An ever-greener tanningThe studies and tests of LifeTan continue, the European project aimed at replacing the chemical products currently used in tanning with natural substances
The recent EcoMondo – the main exhibition for the green and circular economy of the Euro-Mediterranean area, an international event that is held every year in November at the Rimini Expo and brings together all sectors of the green and circular economy in a single platform – was also attended by ENEA, the National Agency for new technologies, energy and sustainable economic development. The Agency was present as coordinator of the LifeTan project, which is specifically dedicated to tanning, among the 96 projects financed by the European Union as part of the “LIFE” environmental programme.
LifeTan, which has community funding of €500,000, was launched in June 2016 and aims to understand, within two years of its duration, how to replace – at certain leather processing stages (maceration, defatting, dyeing, fatting and tanning) – the chemical products and petroleum derivatives with natural substances obtained from animal waste or agro-industrial waste. Since 70% of the European tanning industry is located between Italy and Spain, the actors of LifeTan arrive from these countries: these two research centres (the CNR-ICCOM of Pisa and the Spanish INESCOP) for the analytical evaluations; and two tanneries (Italian Newport and the Iberian Tradelda) for the practical tests.
LifeTan builds on and integrates the positive results achieved in previous LIFE projects: BioNad, Ecodefatting, Podeba, Ecofatting and Oxatan, five studies each focusing on a particular processing stage. More specifically, “BioNad” has developed the “naturalisation” of dyes in an attempt to significantly reduce (90%) or, if possible, eliminate (100%) the amount of auxiliary chemical agents in leather dyes; “EcoDefatting” concentrated on replacing chemical products with products based on sugar by-products from the food industry during the defatting stage; “Podeba” studied the use of chicken droppings (recycled waste) in the maceration phase, so as to limit the presence of nitrogen in wastewater; “Ecofatting” promoted oil-based products able to replace the chlorosulphonates currently used in the fatting phase; and “Oxatan”, finally, used oxazolidine as an alternative tanning agent to trivalent chromium salts, allowing a metal-free process and reducing possible oxidation in hexavalent chromium.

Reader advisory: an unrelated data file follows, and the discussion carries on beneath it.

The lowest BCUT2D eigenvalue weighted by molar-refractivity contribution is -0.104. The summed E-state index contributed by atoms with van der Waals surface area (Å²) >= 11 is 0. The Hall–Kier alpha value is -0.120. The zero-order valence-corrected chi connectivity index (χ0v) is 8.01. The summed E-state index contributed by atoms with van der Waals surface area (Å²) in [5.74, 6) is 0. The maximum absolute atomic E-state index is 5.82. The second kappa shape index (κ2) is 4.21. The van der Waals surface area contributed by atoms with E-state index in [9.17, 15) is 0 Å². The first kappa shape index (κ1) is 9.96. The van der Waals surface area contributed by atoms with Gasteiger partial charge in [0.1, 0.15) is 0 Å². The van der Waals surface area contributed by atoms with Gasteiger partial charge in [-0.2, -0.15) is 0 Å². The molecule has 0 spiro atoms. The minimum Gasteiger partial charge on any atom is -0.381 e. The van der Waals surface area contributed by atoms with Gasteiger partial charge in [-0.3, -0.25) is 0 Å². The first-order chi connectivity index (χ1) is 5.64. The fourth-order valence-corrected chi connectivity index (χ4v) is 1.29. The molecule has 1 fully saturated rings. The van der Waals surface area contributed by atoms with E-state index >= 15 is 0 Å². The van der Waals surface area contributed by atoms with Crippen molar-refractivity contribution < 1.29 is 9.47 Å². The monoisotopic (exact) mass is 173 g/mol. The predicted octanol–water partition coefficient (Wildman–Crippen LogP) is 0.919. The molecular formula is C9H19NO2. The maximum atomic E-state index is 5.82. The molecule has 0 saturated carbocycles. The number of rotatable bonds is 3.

In mid-October, shortly before the event in Rimini, INESCOP hosted the project partners at its headquarters of Elda (Alicante), which discussed the work carried out in the last six months and the ongoing actions for completion of the activities. This does not only have a technical impact: an environmentally sustainable production must also be economically viable for companies. Technical feasibility and economic sustainability move forward in stages: the objectives of the project were validated by means of pilot tests conducted at INESCOP before being transferred to the two partner tanneries on an industrial scale.